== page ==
At the beginning and amid the COVID-19 pandemic in the US, it was a shortage of toilet paper that sent people into a panic.
With the rolling out of COVID-19 vaccines, people now are finding that some of their favorite drinks at Starbucks aren't currently available.
Starbucks put 25 items on "temporary hold" in early June due to a disruption in supply chains, according to Business Insider. The list included popular items like hazelnut syrup, toffee nut syrup, chai tea bags, green iced tea, cinnamon dolce latte and white chocolate mocha.
"This peach and guava juice shortage at Starbucks is upsetting me and my homegirls," Mani Lee tweeted.
"Am I the only one having a crisis over @Starbucks having a literal shortage of caramel right now," Madison Chaney tweeted.
Supply chain disruptions in the US due to operations shutting down during the pandemic, cargo shipping delays, a shortage of workers, pent-up demand and a quicker than expected economic recovery are affecting more than some people's favorite drinks.
The US Labor Department reported last week that the annual inflation rate in May 2021 was 5 percent, the highest since the 2008 financial crisis.
House prices have gone up almost 20 percent on average nationwide due to a lumber shortage, which drove lumber prices up four to five times of pre-pandemic levels.
For those furnishing or updating their homes, a delay in furniture delivery can stretch for months and months.
"I ordered an end table from a well-known, upscale furniture store in February. I was told to expect delivery in 14 weeks. I recently checked my order status. Customer service apologized and told me it would now be September. Good things come to those who wait?" Eric West commented on a story by The Wall Street Journal.
"The real truth is broader. I ordered chairs, a sofa, and ottomans, some of which take 6 months to be delivered because they are made in China, bought from a huge American company known as NFM. So this slowdown is broad and deep," wrote Journal reader Tim Mason.
Appliance-buyers are running into the same issue.
"I am told that the $1,000 freezer I ordered will be available in three months. Oh well, the real damage of the pandemic is yet to be fully realized," wrote reader Bill Poulos.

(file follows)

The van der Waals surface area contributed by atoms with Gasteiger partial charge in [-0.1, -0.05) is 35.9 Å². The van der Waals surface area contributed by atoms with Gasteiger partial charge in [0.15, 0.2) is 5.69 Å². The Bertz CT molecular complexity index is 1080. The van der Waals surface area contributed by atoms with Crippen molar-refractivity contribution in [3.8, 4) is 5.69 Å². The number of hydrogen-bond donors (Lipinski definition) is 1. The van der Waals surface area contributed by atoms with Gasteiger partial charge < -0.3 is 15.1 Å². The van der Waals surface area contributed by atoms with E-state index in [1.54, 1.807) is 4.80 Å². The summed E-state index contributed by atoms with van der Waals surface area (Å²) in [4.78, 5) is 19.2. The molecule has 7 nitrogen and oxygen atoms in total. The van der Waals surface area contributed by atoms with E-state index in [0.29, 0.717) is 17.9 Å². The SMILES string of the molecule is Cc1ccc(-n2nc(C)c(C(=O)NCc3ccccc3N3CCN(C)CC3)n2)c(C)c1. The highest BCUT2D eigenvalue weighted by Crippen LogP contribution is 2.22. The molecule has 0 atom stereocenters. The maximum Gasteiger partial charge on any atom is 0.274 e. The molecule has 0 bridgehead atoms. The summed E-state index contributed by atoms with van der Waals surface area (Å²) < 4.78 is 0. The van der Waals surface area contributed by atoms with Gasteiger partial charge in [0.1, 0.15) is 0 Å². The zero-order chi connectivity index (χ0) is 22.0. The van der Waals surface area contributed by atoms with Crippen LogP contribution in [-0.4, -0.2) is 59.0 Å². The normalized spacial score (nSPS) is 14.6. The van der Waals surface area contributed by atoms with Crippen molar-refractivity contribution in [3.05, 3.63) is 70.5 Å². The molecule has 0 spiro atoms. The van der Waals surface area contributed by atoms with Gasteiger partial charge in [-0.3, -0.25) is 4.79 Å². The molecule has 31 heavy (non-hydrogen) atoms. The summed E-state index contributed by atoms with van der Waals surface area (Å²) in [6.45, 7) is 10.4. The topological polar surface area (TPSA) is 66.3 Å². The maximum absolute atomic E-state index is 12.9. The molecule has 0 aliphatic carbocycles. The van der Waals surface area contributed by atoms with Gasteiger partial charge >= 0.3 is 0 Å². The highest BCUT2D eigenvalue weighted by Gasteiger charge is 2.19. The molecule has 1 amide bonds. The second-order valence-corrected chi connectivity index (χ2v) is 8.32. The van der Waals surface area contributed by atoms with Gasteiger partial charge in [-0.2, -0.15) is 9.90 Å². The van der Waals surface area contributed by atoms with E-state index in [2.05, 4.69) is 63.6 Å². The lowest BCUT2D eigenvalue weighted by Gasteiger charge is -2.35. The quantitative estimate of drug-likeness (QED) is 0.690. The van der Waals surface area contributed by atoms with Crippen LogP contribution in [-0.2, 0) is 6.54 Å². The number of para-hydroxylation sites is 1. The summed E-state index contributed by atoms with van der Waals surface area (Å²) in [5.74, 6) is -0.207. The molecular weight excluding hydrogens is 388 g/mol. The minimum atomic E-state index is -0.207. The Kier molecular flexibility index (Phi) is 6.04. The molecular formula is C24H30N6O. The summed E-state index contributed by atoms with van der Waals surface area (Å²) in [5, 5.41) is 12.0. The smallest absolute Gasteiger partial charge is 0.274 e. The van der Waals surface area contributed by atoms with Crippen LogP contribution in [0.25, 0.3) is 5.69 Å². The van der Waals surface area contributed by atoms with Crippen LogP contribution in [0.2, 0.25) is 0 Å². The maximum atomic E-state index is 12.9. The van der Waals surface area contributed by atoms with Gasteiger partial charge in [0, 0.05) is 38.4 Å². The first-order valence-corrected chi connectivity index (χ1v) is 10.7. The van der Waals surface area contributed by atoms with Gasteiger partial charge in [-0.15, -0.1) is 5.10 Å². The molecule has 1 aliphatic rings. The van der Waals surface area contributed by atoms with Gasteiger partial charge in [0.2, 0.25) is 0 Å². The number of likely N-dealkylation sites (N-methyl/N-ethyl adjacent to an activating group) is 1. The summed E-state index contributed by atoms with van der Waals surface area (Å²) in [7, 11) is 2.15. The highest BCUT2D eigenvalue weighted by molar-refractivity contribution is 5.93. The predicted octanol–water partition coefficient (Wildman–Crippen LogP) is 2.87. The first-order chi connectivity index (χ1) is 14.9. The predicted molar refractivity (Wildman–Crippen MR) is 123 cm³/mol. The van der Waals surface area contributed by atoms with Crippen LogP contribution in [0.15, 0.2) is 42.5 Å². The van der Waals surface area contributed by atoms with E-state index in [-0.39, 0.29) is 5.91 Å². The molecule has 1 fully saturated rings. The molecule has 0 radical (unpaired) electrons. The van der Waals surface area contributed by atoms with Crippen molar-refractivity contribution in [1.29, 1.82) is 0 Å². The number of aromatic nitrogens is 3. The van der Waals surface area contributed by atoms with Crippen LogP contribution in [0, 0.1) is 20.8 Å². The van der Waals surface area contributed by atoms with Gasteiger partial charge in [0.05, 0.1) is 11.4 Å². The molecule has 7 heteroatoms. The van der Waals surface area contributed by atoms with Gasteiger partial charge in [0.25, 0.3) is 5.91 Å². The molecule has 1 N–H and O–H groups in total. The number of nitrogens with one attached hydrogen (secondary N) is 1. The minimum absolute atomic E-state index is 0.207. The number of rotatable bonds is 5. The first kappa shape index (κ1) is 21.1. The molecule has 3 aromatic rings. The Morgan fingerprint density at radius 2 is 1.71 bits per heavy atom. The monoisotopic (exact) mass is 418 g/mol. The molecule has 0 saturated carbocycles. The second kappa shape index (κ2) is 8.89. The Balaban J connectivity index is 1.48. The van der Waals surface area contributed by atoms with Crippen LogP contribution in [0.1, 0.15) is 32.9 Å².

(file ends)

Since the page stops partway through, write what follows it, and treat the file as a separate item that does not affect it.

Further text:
MarketWatch reported that Costco Wholesale Corp listed a wide range of supply chain problems primarily due to shipping delays.
"From a supply chain perspective, port delays are continuing to have an impact," Richard Galanti, Costco's CFO, was quoted as saying. "The feeling is that this will continue for the most part of this calendar year."
The Biden administration announced last week that it was forming a task force to address supply bottlenecks in semiconductor, construction, transportation and agricultural sectors.
The 250-page White House report titled "Building Resilient Supply Chains, Revitalizing American Manufacturing, and Fostering Broad-Based Growth" aims to increase domestic manufacturing, limit shortages of vital goods and reduce a dependence on geopolitical competitors.
The report emphasized the supply chain's importance to national security, economic stability and global leadership. It pointed out that the coronavirus pandemic exposed America's supply chain vulnerabilities.
"The success of our vaccination campaign surprised many people, and so they weren't prepared for demand to rebound," Sameera Fazili, a deputy director of the White House National Economic Council, said at a White House news briefing last week. She expects the inflation to be temporary and resolved in the "next few months".
The Department of Health and Human Services also will commit $60 million to create a public-private partnership for manufacturing essential pharmaceutical drugs.
The Labor Department will spend $100 million in grants for state-led apprenticeship programs. The Agriculture Department will spend more than $4 billion to strengthen the supply chain for food.